January 23, 2015

TAX WHAT YOU DON'T WANT:

Why States Like Sin Taxes (Megan McArdle, 1/23/15, Bloomberg View)

Consumption taxes are economically efficient. When you tax something, you get less of it. That's simply inherently true of any tax. However, the distortions are not equal across taxes, so good tax policy will try to lean on taxes that introduce the least harmful distortions.

In the case of sin taxes, some of the distortions might actually be positive -- less cancer and drunken driving, for example. But even when that is not the case, we still might consider some distortions better than others. For example, income taxes discourage not only work, but also saving, because they raise the "price" of saving. Every saving decision is ultimately a decision whether to forgo saving now in order to increase your future consumption. Taxing the earnings on savings means that you have to save more now in order to consume a given amount later -- and since most people prefer a bird in the hand to two in the bush, some people will say "to hell with it, I'd rather just enjoy spending it now." That makes us all poorer in the future.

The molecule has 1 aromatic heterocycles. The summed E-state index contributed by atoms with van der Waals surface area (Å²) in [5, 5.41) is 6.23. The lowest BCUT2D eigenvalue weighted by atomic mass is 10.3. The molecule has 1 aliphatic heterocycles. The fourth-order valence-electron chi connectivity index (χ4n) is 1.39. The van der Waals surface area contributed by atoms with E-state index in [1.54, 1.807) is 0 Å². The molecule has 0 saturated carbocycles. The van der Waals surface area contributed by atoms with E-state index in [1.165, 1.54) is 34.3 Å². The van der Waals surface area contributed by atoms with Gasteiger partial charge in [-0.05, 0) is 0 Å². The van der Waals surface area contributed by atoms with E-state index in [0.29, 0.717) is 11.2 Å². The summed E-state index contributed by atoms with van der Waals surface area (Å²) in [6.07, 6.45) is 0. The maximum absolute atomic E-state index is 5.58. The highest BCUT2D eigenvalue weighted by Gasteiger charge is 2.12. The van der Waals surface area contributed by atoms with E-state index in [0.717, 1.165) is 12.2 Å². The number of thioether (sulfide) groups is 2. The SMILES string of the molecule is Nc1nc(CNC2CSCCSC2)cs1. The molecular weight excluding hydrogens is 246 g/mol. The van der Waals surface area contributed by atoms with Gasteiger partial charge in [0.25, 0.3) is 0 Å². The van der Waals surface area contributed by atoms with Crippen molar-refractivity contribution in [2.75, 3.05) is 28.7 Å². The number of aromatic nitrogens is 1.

Consumption taxes don't introduce this sort of temporal distortion; as long as the tax is roughly stable, it raises the price of current consumption and future consumption by the same amount. This is why economists like them, and why most developed countries have a value-added tax.

Posted by at January 23, 2015 11:02 AM
  

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